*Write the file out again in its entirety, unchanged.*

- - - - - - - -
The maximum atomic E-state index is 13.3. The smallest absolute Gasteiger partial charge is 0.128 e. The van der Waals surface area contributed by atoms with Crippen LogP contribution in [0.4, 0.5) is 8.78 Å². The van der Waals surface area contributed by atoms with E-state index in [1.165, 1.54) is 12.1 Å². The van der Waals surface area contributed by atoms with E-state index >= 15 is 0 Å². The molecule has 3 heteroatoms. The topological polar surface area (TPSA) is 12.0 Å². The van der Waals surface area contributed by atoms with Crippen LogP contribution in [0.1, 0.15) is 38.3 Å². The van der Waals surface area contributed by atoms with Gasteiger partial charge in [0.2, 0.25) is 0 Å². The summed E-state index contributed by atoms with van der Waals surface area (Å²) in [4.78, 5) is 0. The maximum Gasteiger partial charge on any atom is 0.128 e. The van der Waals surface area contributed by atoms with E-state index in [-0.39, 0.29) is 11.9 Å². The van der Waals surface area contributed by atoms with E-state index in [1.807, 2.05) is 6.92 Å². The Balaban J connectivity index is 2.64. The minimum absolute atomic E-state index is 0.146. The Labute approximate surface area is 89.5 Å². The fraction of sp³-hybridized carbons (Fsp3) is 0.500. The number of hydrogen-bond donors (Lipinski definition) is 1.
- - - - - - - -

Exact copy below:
The maximum atomic E-state index is 13.3. The smallest absolute Gasteiger partial charge is 0.128 e. The van der Waals surface area contributed by atoms with Crippen LogP contribution in [0.4, 0.5) is 8.78 Å². The van der Waals surface area contributed by atoms with E-state index in [1.165, 1.54) is 12.1 Å². The van der Waals surface area contributed by atoms with E-state index >= 15 is 0 Å². The molecule has 3 heteroatoms. The topological polar surface area (TPSA) is 12.0 Å². The van der Waals surface area contributed by atoms with Crippen LogP contribution in [0.1, 0.15) is 38.3 Å². The van der Waals surface area contributed by atoms with Gasteiger partial charge in [0.2, 0.25) is 0 Å². The summed E-state index contributed by atoms with van der Waals surface area (Å²) in [4.78, 5) is 0. The maximum Gasteiger partial charge on any atom is 0.128 e. The van der Waals surface area contributed by atoms with E-state index in [-0.39, 0.29) is 11.9 Å². The van der Waals surface area contributed by atoms with E-state index in [1.807, 2.05) is 6.92 Å². The Balaban J connectivity index is 2.64. The minimum absolute atomic E-state index is 0.146. The Labute approximate surface area is 89.5 Å². The fraction of sp³-hybridized carbons (Fsp3) is 0.500. The number of hydrogen-bond donors (Lipinski definition) is 1.